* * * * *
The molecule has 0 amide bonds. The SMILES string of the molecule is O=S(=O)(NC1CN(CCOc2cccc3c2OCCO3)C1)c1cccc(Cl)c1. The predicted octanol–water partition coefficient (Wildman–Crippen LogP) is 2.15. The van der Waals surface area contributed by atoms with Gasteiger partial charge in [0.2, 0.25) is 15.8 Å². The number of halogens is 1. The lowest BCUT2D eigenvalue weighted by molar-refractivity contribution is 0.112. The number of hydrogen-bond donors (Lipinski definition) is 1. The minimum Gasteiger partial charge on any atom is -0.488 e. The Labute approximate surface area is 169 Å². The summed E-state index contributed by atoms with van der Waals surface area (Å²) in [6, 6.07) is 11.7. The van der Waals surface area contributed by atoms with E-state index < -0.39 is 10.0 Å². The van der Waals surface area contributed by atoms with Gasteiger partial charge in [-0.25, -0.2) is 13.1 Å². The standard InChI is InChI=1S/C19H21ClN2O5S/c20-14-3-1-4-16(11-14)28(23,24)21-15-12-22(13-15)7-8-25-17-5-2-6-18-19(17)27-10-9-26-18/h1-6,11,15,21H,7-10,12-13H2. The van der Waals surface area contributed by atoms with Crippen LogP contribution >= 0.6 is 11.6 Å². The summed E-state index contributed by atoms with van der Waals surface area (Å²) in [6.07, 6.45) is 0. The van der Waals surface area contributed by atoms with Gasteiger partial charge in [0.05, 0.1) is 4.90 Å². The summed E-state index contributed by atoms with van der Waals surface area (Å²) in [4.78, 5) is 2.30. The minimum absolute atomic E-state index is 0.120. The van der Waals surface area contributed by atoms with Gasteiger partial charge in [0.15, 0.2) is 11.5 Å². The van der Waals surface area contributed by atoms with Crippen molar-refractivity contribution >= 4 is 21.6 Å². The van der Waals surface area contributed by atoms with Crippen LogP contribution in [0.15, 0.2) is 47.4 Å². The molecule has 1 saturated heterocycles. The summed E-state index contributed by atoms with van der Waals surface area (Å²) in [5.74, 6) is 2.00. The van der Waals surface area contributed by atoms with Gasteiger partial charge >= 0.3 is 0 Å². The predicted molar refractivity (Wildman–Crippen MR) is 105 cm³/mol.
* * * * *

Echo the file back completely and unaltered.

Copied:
The molecule has 0 amide bonds. The SMILES string of the molecule is O=S(=O)(NC1CN(CCOc2cccc3c2OCCO3)C1)c1cccc(Cl)c1. The predicted octanol–water partition coefficient (Wildman–Crippen LogP) is 2.15. The van der Waals surface area contributed by atoms with Gasteiger partial charge in [0.2, 0.25) is 15.8 Å². The number of halogens is 1. The lowest BCUT2D eigenvalue weighted by molar-refractivity contribution is 0.112. The number of hydrogen-bond donors (Lipinski definition) is 1. The minimum Gasteiger partial charge on any atom is -0.488 e. The Labute approximate surface area is 169 Å². The summed E-state index contributed by atoms with van der Waals surface area (Å²) in [6, 6.07) is 11.7. The van der Waals surface area contributed by atoms with E-state index < -0.39 is 10.0 Å². The van der Waals surface area contributed by atoms with Gasteiger partial charge in [-0.25, -0.2) is 13.1 Å². The standard InChI is InChI=1S/C19H21ClN2O5S/c20-14-3-1-4-16(11-14)28(23,24)21-15-12-22(13-15)7-8-25-17-5-2-6-18-19(17)27-10-9-26-18/h1-6,11,15,21H,7-10,12-13H2. The van der Waals surface area contributed by atoms with Crippen LogP contribution >= 0.6 is 11.6 Å². The summed E-state index contributed by atoms with van der Waals surface area (Å²) in [6.07, 6.45) is 0. The van der Waals surface area contributed by atoms with Gasteiger partial charge in [0.05, 0.1) is 4.90 Å². The summed E-state index contributed by atoms with van der Waals surface area (Å²) in [4.78, 5) is 2.30. The minimum absolute atomic E-state index is 0.120. The van der Waals surface area contributed by atoms with Gasteiger partial charge in [0.15, 0.2) is 11.5 Å². The van der Waals surface area contributed by atoms with Crippen molar-refractivity contribution >= 4 is 21.6 Å². The van der Waals surface area contributed by atoms with Crippen LogP contribution in [0.15, 0.2) is 47.4 Å². The molecule has 1 saturated heterocycles. The summed E-state index contributed by atoms with van der Waals surface area (Å²) in [5.74, 6) is 2.00. The van der Waals surface area contributed by atoms with Gasteiger partial charge >= 0.3 is 0 Å². The predicted molar refractivity (Wildman–Crippen MR) is 105 cm³/mol.